eGirls is looking for paper abstract submissions from graduate students in law and legal studies who wish to be accepted for inclusion in an upcoming two day workshop and public conference, taking place March 27/28, 2014 at the University of Ottawa. Successful applicants will present their paper during day one of the workshop, each be eligible for up to $1,000 to assist with travel expenses, and are invited to attend the public conference on day two free of charge. Exceptional papers may also be selected for inclusion in an edited book volume to be published following the event:
eGirls, eCitizens: Putting Theory, Policy & Education into Dialogue
with the Voices of Girls and Young Women
Jane Bailey presents at the Senate Committee
It’s possible that, like many Canadians, you had no idea the Federal government was in the process of removing section 13, which provides redress for online “hate messages”, from the Canadian Human Rights Act. Bill C-304 An Act to amend to the Canadian Rights Act (protecting freedom) received Royal Assent on June 26, 2013 after a year of delay in the Senate.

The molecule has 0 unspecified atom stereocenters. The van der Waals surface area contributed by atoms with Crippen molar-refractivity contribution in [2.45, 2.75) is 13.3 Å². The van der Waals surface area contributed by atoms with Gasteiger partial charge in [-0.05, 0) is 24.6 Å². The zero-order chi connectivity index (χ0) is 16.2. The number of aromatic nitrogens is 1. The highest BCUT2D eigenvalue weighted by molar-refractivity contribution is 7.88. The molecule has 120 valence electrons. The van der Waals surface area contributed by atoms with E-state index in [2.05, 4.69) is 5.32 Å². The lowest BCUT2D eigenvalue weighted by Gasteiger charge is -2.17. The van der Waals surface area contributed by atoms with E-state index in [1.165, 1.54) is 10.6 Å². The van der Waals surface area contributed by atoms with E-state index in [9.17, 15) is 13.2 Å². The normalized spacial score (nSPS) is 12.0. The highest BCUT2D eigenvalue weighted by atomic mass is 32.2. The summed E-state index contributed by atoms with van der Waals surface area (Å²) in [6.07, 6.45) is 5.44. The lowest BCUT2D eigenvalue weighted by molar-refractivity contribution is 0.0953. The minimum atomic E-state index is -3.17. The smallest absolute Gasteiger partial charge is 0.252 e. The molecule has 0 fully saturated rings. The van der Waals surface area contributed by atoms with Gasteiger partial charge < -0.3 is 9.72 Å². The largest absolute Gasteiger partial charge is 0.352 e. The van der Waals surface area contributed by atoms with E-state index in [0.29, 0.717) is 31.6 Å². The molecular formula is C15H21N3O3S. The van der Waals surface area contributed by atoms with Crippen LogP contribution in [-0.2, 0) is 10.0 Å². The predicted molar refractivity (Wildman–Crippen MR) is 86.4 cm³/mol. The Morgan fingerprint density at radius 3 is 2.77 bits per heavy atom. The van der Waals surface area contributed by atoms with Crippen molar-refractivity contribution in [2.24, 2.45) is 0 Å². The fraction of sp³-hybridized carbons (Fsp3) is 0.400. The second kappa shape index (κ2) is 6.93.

On Tuesday June 25th, three feminist voices were invited to the Senate Standing Committee on Human Rights, to share their expertise in this area. Professor Jane Bailey presented alongside Professor Kathleen Mahoney (University of Calgary) and Jo-Ann Kolmes on behalf of LEAF. Together, these three made a compelling argument that removing section 13 altogether (as a response to its alleged shortcomings), is a retrograde step that widens existing gaps in our human rights protections, leaving some groups especially vulnerable. (For example, women and disabled persons are not protected by Criminal Code hate provisions.) We invite you to read Professor Bailey’s submission and LEAF’s submission to learn more.
Congratulations to eGirls researchers Jane Bailey and Jacquelyn Burkell for their great panel presentation at the “Equality Runs Through It: Group-Based Identity Implications of Bullying and Sexting Discourses” Law and Society Association meeting in Boston on 01 June. You can view the slides from their presentation here!